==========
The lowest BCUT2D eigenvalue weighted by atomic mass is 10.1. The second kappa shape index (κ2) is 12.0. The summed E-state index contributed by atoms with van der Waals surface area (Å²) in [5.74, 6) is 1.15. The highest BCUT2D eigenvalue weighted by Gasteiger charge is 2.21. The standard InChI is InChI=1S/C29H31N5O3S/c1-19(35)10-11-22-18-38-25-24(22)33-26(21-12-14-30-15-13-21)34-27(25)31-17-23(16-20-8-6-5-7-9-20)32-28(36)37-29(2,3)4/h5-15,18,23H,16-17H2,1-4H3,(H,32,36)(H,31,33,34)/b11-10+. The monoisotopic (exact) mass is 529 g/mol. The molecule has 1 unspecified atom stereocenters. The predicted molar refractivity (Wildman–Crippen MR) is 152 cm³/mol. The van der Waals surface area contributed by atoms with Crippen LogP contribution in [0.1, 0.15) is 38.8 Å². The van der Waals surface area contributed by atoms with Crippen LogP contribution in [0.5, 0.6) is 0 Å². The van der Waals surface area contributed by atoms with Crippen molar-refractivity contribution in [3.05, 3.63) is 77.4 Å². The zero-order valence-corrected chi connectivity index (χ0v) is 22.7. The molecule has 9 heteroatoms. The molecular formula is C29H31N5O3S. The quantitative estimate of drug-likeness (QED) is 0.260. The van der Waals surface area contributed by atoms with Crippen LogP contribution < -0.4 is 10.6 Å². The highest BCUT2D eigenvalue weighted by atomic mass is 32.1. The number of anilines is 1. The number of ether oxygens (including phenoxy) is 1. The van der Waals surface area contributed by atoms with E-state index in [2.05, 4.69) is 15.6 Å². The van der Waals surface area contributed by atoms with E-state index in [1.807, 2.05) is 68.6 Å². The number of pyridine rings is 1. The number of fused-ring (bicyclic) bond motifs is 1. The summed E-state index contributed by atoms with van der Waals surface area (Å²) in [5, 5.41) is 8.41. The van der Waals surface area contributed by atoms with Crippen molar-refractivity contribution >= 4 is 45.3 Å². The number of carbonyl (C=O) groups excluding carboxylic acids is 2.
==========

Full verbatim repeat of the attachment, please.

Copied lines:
The lowest BCUT2D eigenvalue weighted by atomic mass is 10.1. The second kappa shape index (κ2) is 12.0. The summed E-state index contributed by atoms with van der Waals surface area (Å²) in [5.74, 6) is 1.15. The highest BCUT2D eigenvalue weighted by Gasteiger charge is 2.21. The standard InChI is InChI=1S/C29H31N5O3S/c1-19(35)10-11-22-18-38-25-24(22)33-26(21-12-14-30-15-13-21)34-27(25)31-17-23(16-20-8-6-5-7-9-20)32-28(36)37-29(2,3)4/h5-15,18,23H,16-17H2,1-4H3,(H,32,36)(H,31,33,34)/b11-10+. The monoisotopic (exact) mass is 529 g/mol. The molecule has 1 unspecified atom stereocenters. The predicted molar refractivity (Wildman–Crippen MR) is 152 cm³/mol. The van der Waals surface area contributed by atoms with Crippen LogP contribution in [0.1, 0.15) is 38.8 Å². The van der Waals surface area contributed by atoms with Crippen LogP contribution in [0.5, 0.6) is 0 Å². The van der Waals surface area contributed by atoms with Crippen molar-refractivity contribution in [3.05, 3.63) is 77.4 Å². The zero-order valence-corrected chi connectivity index (χ0v) is 22.7. The molecule has 9 heteroatoms. The molecular formula is C29H31N5O3S. The quantitative estimate of drug-likeness (QED) is 0.260. The van der Waals surface area contributed by atoms with Crippen LogP contribution < -0.4 is 10.6 Å². The highest BCUT2D eigenvalue weighted by atomic mass is 32.1. The number of anilines is 1. The number of ether oxygens (including phenoxy) is 1. The van der Waals surface area contributed by atoms with E-state index in [2.05, 4.69) is 15.6 Å². The van der Waals surface area contributed by atoms with E-state index in [1.807, 2.05) is 68.6 Å². The number of pyridine rings is 1. The number of fused-ring (bicyclic) bond motifs is 1. The summed E-state index contributed by atoms with van der Waals surface area (Å²) in [5, 5.41) is 8.41. The van der Waals surface area contributed by atoms with Crippen molar-refractivity contribution >= 4 is 45.3 Å². The number of carbonyl (C=O) groups excluding carboxylic acids is 2.